IT Security Search enables fast security incident response and forensic analysis across disparate systems from a single pane of glass.

It security search

Quest IT Security Search is a free solution included with InTrust, as well as with other Quest auditing solutions, including Enterprise Reporter, Change Auditor, Recovery Manager for AD and Active Roles. It pulls data from disparate IT systems and devices into a single pane of glass and provides a Google-like, web-based interactive search engine for fast security incident response and forensic analysis — with no training or log expertise required.

In particular, you can easily review the critical Windows workstation logs we just discussed.

You can filter the data to eliminate noise, and dynamically pivot your investigation as other details emerge, as illustrated in Figure 2.

Figure 2. Reviewing Windows workstation log data in IT Security Search


Attackers are constantly upping their game, and workstations are often their target of choice. Judicious use of the security, Sysmon and PowerShell logs can help you spot and block attacks, including ransomware and other malware, in time to prevent serious damage. And Quest InTrust and IT Security Search will simplify the process of collecting and analyzing that log data, along with lots of other data from across your environment, to slash response time, IT workload and storage costs.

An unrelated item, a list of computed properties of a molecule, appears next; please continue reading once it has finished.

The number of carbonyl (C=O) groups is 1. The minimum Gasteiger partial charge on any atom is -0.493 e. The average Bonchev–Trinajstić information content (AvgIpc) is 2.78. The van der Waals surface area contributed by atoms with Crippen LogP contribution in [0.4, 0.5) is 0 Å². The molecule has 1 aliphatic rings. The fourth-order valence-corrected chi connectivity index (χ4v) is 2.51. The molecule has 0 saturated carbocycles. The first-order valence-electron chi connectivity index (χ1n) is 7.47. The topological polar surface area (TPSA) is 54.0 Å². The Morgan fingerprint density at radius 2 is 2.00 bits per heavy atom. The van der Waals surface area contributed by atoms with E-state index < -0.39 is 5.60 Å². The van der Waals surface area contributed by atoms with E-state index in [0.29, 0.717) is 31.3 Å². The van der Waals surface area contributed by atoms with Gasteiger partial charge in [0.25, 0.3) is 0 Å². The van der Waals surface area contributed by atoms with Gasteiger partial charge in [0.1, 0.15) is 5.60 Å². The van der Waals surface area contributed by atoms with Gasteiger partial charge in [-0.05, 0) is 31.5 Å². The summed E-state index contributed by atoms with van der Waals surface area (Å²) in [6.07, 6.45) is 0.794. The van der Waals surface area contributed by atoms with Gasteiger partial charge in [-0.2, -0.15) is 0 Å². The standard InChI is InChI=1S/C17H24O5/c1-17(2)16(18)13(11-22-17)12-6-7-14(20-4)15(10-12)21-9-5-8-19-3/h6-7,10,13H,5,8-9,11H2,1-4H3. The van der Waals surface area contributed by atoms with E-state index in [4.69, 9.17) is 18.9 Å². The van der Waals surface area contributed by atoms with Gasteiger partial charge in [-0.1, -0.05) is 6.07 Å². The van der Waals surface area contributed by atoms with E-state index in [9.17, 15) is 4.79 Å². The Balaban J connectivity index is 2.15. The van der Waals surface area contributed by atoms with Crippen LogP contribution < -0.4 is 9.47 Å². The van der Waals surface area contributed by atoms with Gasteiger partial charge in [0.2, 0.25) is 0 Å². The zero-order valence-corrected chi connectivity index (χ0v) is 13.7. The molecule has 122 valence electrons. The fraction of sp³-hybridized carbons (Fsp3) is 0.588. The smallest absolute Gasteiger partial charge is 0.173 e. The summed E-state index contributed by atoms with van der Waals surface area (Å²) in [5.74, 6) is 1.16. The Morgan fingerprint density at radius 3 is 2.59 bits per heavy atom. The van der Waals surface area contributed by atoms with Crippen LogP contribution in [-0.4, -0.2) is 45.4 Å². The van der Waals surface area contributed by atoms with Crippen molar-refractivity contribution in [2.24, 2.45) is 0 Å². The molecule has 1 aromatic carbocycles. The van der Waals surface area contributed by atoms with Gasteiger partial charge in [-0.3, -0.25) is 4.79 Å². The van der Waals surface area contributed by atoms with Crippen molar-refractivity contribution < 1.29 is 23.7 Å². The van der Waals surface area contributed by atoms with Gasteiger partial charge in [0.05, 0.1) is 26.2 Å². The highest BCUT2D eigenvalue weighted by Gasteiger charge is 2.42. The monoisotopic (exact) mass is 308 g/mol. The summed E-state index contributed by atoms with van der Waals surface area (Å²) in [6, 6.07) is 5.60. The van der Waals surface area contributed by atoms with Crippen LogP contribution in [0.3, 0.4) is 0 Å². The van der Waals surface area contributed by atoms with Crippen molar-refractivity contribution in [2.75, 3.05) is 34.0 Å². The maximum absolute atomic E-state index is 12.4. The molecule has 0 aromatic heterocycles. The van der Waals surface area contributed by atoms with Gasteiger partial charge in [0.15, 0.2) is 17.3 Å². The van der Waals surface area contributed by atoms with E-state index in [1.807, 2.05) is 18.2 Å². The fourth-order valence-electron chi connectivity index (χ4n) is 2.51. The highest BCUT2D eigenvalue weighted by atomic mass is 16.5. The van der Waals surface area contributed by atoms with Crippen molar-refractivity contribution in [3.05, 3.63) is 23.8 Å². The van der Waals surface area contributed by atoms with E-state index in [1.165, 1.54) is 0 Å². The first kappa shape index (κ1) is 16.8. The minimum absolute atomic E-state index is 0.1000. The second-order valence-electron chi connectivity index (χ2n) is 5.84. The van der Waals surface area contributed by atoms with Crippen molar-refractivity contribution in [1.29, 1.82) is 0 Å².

To learn more, check out these resources:

  • In Trust —
  • IT Security Search —
  • Customer testimonials —

About the author

Brian Hymer is a solutions architect at Quest and an expert on the Windows security log and Active Directory forest recovery. His 30 years of experience in the IT industry spans multiple sectors, including power, retail, healthcare, insurance and finance. During his 18 years at Quest, he has focused on helping customers around the globe implement and use Quest products in a wide variety of environments. He has also presented numerous worldwide webinars.

Quest InTrust and IT Security Search help you slash response time, IT workload and storage costs.

About quest

At Quest, our purpose is to solve complex problems with simple solutions. We accomplish this with a philosophy focused on great products, great service and an overall goal of being simple to do business with. Our vision is to deliver technology that eliminates the need to choose between efficiency and effectiveness, which means you and your organization can spend less time on IT administration and more time on business innovation.